When Christine Barton was growing up in a small town in Texas, she didn’t have any role models of successful high-achieving women who were having it all—high-powered career, marriage, and children.
The world opened up to Christine after she graduated from the University of Texas, won a Rhodes Scholarship to the University of Oxford (England), and then went on to an Ivy League law school (Yale University). “I never expected to have this kind of life,” she confesses. The Boston Consulting Group recruited her when she finished law school, and the 38-year-old is now a partner and managing director in Texas for the firm.
The Boston Consulting Group is a top-tier global management consulting firm with 66 offices in 38 countries, yet the company still prides itself on its employee-focused culture. High-achieving women face special challenges as they pursue demanding careers while planning families, says Angela Guido, a leader within the firm’s Women’s Initiative—an ongoing strategy to recruit and retain high-caliber women.
Christine is just one of hundreds of women at Boston Consulting Group who want it all. “My partners and our colleagues want to see me succeed at having both a rewarding and successful career and a thriving and loving family in my life,” says Christine.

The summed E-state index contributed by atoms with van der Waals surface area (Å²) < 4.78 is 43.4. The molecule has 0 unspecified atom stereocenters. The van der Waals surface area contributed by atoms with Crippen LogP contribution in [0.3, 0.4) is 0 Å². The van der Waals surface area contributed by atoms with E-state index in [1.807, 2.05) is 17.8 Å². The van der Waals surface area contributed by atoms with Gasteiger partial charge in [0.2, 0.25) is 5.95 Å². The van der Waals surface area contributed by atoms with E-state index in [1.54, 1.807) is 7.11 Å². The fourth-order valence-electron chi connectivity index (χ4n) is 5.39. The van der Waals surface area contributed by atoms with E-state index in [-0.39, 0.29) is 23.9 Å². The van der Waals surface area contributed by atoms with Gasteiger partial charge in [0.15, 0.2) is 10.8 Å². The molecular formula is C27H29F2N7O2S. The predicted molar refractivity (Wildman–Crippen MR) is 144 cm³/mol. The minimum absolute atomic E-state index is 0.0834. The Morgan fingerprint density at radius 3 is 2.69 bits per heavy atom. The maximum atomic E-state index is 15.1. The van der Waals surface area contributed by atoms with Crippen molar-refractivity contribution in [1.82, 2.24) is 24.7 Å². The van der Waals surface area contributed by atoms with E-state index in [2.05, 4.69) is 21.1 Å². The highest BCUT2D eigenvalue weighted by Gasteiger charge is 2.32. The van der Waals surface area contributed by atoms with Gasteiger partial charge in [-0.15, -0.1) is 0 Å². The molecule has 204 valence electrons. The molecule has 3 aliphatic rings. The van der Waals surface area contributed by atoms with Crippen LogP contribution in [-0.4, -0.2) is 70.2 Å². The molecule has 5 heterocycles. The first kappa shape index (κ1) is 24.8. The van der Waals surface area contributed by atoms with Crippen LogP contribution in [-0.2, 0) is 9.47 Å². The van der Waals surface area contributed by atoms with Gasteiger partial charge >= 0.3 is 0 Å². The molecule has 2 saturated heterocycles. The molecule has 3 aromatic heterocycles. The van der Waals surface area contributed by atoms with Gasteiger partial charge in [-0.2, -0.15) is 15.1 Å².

She credits her employer’s generous fertility coverage—unlimited fertility treatments under a health plan that employees get for free—with helping to fulfill the family dreams she shares with her husband Chris Egan, who also works as a principal for Boston Consulting in Dallas.
After three years together, Christine and Chris married in October 2007 and hoped to start a family right away. They had tried to get pregnant for a year, and during that time Christine had an ectopic pregnancy. A fertility specialist diagnosed her with one damaged ovary and ovulation problems.
“I knew we had good [family-friendly] policies and employee benefits,” says Christine. “But I didn’t realize the culture of support until I needed it. There are not a lot of women in the top ranks of consulting. I was nervous to broach the subject of asking for time off.”
Yet Christine asked for and received a three-month leave to undergo fertility treatments. She was also surprised to be embraced by an informal support group of colleagues who had also struggled with infertility. “It was amazing,” she says. “People would come up to me and say: ‘You probably didn’t know that my twins are from IVF.’’’
Christine became pregnant on a second IUI cycle. It was an easy, uneventful pregnancy and Christine kept up with business travel until three weeks before her son’s birth. Greyson Christopher Egan was born October 13, 2008, and Christine went back to work after a 12-week leave to resume her busy career. Her mother and a part-time nanny help care for the baby.
She and Chris are planning to have more children, and are grateful for The Boston Consulting Group’s generous benefits. “We have an appreciation, humility, and reverence for our blessings that I’m not sure we would have had the maturity or grace for 10 years ago,” says Christine. “My heart, compassion, and hope have grown with the experience.”